1. Countdown to College: 21 To-Do Lists for High School: Step-by-Step Strategies for 9th, 10th, 11th, and 12th Graders. Author: Cheryl Riley. This book is just awesome--it is concise and easy to read, and unbelievably helpful. It has to-do lists for each grade in high school, and every student (and parent) should have a copy to use! If you don't have a clue where to start (and even if you do), this book is an absolute MUST to making sure everything happens on the road to college. (Can you tell I love it?!)
2. How to Be a High School Superstar: A Revolutionary Plan to Get into College by Standing Out (Without Burning Out) Author: Cal Newport. This is a life-changing book. If it doesn't change the way you approach learning, studying, and living--then you haven't really read it. Really. It's that good. It's all about doing something different and meaningful to help you stand out on college (and scholarship) applications. And instead of approaching high school as a tortuous game of getting the best grades and high test scores, it will help you really love the process of learning and becoming a person worth admitting to a big-name school or awarding a top-dollar scholarship.
3. Confessions of a Scholarship Winner: The Secrets that Helped Me Win $500,000 in Free Money for College--How You Can Too! Author: Kristina Ellis. A great book that is motivational and helpful. It's not a list of scholarships to apply for--it's the story of how one student really worked hard, applied, and won scholarships. You could wait until your senior year to read it (it would still help), but it's even better if you can read this book early on in high school.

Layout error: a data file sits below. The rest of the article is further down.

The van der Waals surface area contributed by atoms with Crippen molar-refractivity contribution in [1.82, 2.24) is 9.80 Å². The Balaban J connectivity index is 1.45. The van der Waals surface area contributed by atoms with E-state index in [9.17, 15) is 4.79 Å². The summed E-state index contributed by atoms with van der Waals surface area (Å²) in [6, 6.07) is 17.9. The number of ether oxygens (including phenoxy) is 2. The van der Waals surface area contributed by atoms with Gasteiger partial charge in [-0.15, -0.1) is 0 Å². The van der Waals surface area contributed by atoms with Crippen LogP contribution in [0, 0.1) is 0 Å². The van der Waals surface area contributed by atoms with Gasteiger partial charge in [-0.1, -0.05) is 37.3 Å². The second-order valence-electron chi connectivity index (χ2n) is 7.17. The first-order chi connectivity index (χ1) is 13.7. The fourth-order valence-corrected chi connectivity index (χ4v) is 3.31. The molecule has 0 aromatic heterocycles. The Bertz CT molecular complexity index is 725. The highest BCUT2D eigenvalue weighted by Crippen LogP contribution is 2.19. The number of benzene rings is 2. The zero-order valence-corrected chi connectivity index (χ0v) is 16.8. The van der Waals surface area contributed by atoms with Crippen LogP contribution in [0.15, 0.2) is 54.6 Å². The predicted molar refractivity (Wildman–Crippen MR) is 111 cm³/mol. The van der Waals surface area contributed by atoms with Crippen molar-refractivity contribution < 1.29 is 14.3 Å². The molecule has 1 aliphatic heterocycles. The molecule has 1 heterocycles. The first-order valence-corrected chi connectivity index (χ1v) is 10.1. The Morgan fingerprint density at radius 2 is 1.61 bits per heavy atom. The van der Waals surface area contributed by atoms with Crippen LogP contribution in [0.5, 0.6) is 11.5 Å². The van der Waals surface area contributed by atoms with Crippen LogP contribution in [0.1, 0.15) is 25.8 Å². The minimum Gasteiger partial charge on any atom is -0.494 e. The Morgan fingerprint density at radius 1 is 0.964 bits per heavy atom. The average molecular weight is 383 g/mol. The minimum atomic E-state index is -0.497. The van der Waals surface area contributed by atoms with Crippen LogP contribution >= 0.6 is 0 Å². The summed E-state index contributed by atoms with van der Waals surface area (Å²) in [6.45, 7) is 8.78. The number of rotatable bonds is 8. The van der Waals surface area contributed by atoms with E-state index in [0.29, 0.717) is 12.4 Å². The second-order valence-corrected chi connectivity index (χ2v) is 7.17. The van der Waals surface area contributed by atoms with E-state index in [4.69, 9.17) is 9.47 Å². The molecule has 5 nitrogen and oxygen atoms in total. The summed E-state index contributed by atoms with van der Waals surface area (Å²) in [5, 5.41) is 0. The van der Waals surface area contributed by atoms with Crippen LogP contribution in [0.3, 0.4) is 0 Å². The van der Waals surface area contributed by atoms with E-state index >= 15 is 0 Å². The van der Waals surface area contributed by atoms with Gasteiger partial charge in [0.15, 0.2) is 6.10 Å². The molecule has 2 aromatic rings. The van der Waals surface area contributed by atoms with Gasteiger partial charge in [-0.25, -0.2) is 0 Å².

4. The Perfect Score Project Author: Debbie Stier. This book is half-manual / half-story of what TO DO (and even more important...what not to do) when approaching the SAT. I loved this book--especially because I was learning valuable information AND it read like a novel! You'll be motivated to study for the SAT (or ACT). Parents--you'll know how to navigate the standardized test with your child. Also--don't wait until junior year to read this book! Start reading it in your freshman or sophomore year. (But if you haven't read it and you are a junior, then read it NOW!)